CRITICS of Oxfordshire County Council's planned traffic measures – which would see most motorists prevented from driving through the centre of Oxford – are planning to drop a leaflet arguing against the scheme to every home in the city.

Not Our Future, founded by David Fleming, has urged volunteers to help deliver a leaflet to every home across the city tomorrow.

The leaflets are providing information about why plans to put traffic filters in place, which would see most car drivers fined for driving into the city centre and instead forcing them onto the already-congested A34, A40 and Eastern by pass, should not go ahead imminently.

Plans to create so-called '15 minute neighbourhoods' have been fiercely opposed by many in the city. 

Nevertheless, plans were approved by councillors – despite a consultation showing just 7 per cent of respondents – 656 people – supported or agreed with the benefits when asked for comments on the scheme’s benefits. 

However, having been asked the same question, 1,240 people said it would move traffic to other areas, 764 people disagreed with the scheme, 444 felt it would increase congestion, 432 felt it would increase pollution and 403 said it will result in increased journey times.

Whilst 379 people said public transport needs to be more frequent/reliable.

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The organisation said the plans are not ‘necessarily bad by definition’ but ‘they should develop them with full public approval, over a long time, for the community to use’.

It added: “If the residents like them they will stay. That’s the free market at work.”

The organisation, which has said the leaflet drop is not a protest, said it needs about 500 volunteers to help spread the word.

A joint statement from Oxfordshire County Council and Oxford City Council said: “We are aware of the action planned for this Sunday by the Not Our Future group and respect the right of anyone to voice opposition to our policies.

“However, some of the information being circulated by the group is demonstrably false.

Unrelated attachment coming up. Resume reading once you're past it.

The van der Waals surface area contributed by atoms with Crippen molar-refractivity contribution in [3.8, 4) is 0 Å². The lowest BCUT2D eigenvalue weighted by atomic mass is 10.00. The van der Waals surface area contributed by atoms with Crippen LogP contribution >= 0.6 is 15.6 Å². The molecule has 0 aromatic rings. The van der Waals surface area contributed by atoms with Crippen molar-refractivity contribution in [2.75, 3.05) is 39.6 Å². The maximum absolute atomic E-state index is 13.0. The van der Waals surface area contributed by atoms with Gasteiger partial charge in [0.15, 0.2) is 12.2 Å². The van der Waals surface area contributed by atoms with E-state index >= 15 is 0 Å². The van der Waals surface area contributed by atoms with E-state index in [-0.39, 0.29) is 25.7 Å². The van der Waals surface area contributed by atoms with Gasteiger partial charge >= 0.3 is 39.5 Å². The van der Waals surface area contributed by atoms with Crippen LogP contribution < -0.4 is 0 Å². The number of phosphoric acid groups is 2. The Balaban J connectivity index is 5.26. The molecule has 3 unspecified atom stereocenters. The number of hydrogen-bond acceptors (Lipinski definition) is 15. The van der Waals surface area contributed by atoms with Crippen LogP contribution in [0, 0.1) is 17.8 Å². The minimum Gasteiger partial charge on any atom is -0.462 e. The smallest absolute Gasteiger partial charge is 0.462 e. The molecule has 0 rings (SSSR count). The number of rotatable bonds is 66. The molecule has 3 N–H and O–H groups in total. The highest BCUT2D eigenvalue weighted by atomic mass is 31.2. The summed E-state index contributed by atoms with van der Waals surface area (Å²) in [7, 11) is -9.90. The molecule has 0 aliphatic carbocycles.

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“The aim of the traffic filters is to reduce traffic levels and congestion, make the buses faster and more reliable, and make cycling and walking safer and more pleasant.

“Almost a third of Oxford’s residents do not own a car and depend on the city’s bus service to get around, but the city’s awful congestion is making the bus network unviable.

“Buses, carers, blue badge holders, businesses, and emergency services will all be exempt from the traffic filters, so they will be able to travel around Oxford faster and with more freedom once the filters are in place.

“We want to make very clear that the six traffic filters proposed for Oxford will be implemented as a trial experimental traffic regulation order (ETRO), during which time anyone will be able to give their views on how the filters are working before any decision is made on whether to make them permanent.

“The filters will be enforced using ANPR cameras – exactly the same as the current traffic filter in Oxford’s High Street and used all over the country.

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“As previously stated, the filters will not ‘confine people to their zones’, all areas in the city currently accessible will still be accessible, and there are no plans to reduce or remove the proposed number of free permits.

“All accurate and up-to-date information on the plans can be found on Oxfordshire County Council’s website.”


An earlier version of this article referenced plans for six 15-minute neighbourhoods. However, whilst there are plans for six traffic filters, talks of 15-minute neighbourhoods alongside this scheme have not specifically detailed an exact number of the so-called neighbourhoods. We are happy to clarify this in a bid to avoid confusion.